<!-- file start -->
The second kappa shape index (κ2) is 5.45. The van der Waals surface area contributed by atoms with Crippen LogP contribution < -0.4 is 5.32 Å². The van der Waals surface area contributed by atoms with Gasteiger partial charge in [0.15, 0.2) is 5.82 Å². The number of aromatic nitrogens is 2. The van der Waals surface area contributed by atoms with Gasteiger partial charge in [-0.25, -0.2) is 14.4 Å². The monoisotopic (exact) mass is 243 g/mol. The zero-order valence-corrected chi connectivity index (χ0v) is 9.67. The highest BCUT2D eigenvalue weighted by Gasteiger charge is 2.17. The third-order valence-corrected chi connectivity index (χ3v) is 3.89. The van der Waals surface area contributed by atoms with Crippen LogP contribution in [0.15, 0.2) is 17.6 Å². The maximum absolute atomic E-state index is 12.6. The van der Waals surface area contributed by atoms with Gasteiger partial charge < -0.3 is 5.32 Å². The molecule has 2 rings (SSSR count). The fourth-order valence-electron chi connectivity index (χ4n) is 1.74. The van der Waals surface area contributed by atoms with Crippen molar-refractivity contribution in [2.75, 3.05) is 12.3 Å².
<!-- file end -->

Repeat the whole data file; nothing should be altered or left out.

The second kappa shape index (κ2) is 5.45. The van der Waals surface area contributed by atoms with Crippen LogP contribution < -0.4 is 5.32 Å². The van der Waals surface area contributed by atoms with Gasteiger partial charge in [0.15, 0.2) is 5.82 Å². The number of aromatic nitrogens is 2. The van der Waals surface area contributed by atoms with Gasteiger partial charge in [-0.25, -0.2) is 14.4 Å². The monoisotopic (exact) mass is 243 g/mol. The zero-order valence-corrected chi connectivity index (χ0v) is 9.67. The highest BCUT2D eigenvalue weighted by Gasteiger charge is 2.17. The third-order valence-corrected chi connectivity index (χ3v) is 3.89. The van der Waals surface area contributed by atoms with Crippen LogP contribution in [0.15, 0.2) is 17.6 Å². The maximum absolute atomic E-state index is 12.6. The van der Waals surface area contributed by atoms with Gasteiger partial charge < -0.3 is 5.32 Å². The molecule has 2 rings (SSSR count). The fourth-order valence-electron chi connectivity index (χ4n) is 1.74. The van der Waals surface area contributed by atoms with Crippen molar-refractivity contribution in [2.75, 3.05) is 12.3 Å².